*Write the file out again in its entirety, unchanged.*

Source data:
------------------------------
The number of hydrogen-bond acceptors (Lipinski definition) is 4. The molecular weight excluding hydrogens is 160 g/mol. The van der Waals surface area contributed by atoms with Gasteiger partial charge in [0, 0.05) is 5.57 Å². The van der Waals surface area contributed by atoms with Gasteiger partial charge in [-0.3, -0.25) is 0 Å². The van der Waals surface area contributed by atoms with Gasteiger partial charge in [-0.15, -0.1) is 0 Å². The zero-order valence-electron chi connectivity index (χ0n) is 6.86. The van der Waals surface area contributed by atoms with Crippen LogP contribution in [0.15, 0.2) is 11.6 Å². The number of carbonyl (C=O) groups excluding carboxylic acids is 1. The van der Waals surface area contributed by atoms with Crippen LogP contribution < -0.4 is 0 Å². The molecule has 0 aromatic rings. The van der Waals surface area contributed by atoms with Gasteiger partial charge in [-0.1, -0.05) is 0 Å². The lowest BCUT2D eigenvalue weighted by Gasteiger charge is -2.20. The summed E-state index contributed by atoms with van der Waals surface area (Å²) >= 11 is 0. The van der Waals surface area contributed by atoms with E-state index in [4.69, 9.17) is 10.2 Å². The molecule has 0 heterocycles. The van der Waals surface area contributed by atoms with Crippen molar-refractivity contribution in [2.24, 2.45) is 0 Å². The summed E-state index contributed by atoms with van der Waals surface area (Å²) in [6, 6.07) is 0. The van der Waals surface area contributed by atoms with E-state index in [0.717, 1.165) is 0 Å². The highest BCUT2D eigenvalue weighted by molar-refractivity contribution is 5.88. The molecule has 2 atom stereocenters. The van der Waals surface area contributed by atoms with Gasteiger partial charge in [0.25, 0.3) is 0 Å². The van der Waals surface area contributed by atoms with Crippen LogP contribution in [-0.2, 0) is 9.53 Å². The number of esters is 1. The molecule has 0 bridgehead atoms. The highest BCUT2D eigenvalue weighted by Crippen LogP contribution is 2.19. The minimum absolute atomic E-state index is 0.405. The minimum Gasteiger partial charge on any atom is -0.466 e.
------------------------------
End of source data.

The number of hydrogen-bond acceptors (Lipinski definition) is 4. The molecular weight excluding hydrogens is 160 g/mol. The van der Waals surface area contributed by atoms with Gasteiger partial charge in [0, 0.05) is 5.57 Å². The van der Waals surface area contributed by atoms with Gasteiger partial charge in [-0.3, -0.25) is 0 Å². The van der Waals surface area contributed by atoms with Gasteiger partial charge in [-0.15, -0.1) is 0 Å². The zero-order valence-electron chi connectivity index (χ0n) is 6.86. The van der Waals surface area contributed by atoms with Crippen LogP contribution in [0.15, 0.2) is 11.6 Å². The number of carbonyl (C=O) groups excluding carboxylic acids is 1. The van der Waals surface area contributed by atoms with Crippen LogP contribution < -0.4 is 0 Å². The molecule has 0 aromatic rings. The van der Waals surface area contributed by atoms with Gasteiger partial charge in [-0.1, -0.05) is 0 Å². The lowest BCUT2D eigenvalue weighted by Gasteiger charge is -2.20. The summed E-state index contributed by atoms with van der Waals surface area (Å²) >= 11 is 0. The van der Waals surface area contributed by atoms with E-state index in [4.69, 9.17) is 10.2 Å². The molecule has 0 heterocycles. The van der Waals surface area contributed by atoms with Crippen molar-refractivity contribution in [2.24, 2.45) is 0 Å². The summed E-state index contributed by atoms with van der Waals surface area (Å²) in [6, 6.07) is 0. The van der Waals surface area contributed by atoms with E-state index in [0.717, 1.165) is 0 Å². The highest BCUT2D eigenvalue weighted by molar-refractivity contribution is 5.88. The molecule has 2 atom stereocenters. The van der Waals surface area contributed by atoms with Gasteiger partial charge in [0.25, 0.3) is 0 Å². The van der Waals surface area contributed by atoms with Crippen LogP contribution in [-0.2, 0) is 9.53 Å². The number of esters is 1. The molecule has 0 bridgehead atoms. The highest BCUT2D eigenvalue weighted by Crippen LogP contribution is 2.19. The minimum absolute atomic E-state index is 0.405. The minimum Gasteiger partial charge on any atom is -0.466 e.